Several studies suggest that individuals' health can be influenced by where they live, work, or send their children to school. Communities vary by the health-related assets that are available to their residents. Communities also vary widely when it comes to the disproportionate burden of disease, including diabetes, heart disease, asthma and other illnesses.

Taking stock of the assets in local communities can help residents mobilize around key issues, enhance these resources, improve the health of their residents and reduce health inequities across the Commonwealth.

This chapter provides a snapshot of measures related to community assets. The two main sections within this chapter are Health Care Infrastructure, with an emphasis on the distribution of services, and Community Infrastructure, with an emphasis on assets that encourage healthy eating and active living. The data are presented by the six geographical regions within the Executive Office of Health and Human Services (EOHHS). Measures include health care capacity, distribution ratio of health care providers, farmers' markets, comprehensive master planning, public recreation programs, and availability of healthy foods options.

In this chapter

  • What does community mean?
  • Building a Supportive Environment
  • Health Care Infrastructure: Distribution of Resources
  • Community Infrastructures: Supporting Healthy Eating and Active Living
  • Policy Perspectives: Mary Bassett, MD, MPH, Mailman School of Public Health, Columbia University and Former Deputy Commissioner for Health Promotion and Disease Prevention, New York City Health Department and Peter R. Lee, MPH, Director, Mass Partnership for Healthy Communities, Health Resources in Action, Inc.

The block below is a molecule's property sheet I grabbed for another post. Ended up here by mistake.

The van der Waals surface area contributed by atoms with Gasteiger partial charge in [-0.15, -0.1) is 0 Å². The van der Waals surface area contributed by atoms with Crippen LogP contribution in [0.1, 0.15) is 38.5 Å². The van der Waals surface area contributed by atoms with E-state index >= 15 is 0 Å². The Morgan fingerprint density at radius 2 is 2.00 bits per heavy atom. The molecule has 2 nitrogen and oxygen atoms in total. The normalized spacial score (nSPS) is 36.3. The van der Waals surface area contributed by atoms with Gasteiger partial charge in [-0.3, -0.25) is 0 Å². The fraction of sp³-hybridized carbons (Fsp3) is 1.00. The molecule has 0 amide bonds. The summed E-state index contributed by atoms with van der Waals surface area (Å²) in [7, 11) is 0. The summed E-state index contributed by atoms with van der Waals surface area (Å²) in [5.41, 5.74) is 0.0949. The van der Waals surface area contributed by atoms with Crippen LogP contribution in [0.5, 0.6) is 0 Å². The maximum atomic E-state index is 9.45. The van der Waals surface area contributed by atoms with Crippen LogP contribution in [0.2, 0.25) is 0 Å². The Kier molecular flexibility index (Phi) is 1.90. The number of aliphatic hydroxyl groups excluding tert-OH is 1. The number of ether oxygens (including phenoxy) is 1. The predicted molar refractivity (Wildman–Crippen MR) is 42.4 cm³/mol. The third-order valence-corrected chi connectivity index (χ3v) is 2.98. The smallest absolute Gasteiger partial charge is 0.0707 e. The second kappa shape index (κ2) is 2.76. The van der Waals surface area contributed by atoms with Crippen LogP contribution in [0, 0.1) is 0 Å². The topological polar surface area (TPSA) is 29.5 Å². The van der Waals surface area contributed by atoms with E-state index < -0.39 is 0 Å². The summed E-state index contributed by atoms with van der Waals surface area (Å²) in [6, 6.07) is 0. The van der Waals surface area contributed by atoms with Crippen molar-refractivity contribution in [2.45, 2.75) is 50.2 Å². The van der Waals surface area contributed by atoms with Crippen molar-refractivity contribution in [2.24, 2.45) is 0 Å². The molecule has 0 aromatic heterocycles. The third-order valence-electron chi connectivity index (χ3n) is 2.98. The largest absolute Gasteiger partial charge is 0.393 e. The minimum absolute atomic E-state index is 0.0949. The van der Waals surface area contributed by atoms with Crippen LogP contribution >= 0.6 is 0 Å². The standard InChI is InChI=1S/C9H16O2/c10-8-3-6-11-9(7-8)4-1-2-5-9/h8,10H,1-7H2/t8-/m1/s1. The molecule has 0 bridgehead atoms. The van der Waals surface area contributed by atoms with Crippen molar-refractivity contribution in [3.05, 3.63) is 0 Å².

For more data or information on topics in Chapter 2:

  • Healthcare Workforce Center
    Physicians, dentists and other health professionals are important community assets that are unevenly distributed around the state. For more information on how the state is approaching this issue, visit the MDPH Health Care Workforce Center.

  • There are many things you can do to make sure your city and town has a full range of "community assets" including places to be active and buy healthy food, and policies that promote health and healthy development. For a comprehensive listing of ideas to get you started and links to external sites, visit Mass in Motion.
  • Open Space and Recreational Land
    The Massachusetts Office of Geographic and Environmental Information (MassGIS) maintains an interactive website that allows you to map protected and recreational open space including conservation lands and outdoor recreational facilities in Massachusetts. To map these areas, visit MassGIS.

List of figures and tables

This information is provided by the Department of Public Health.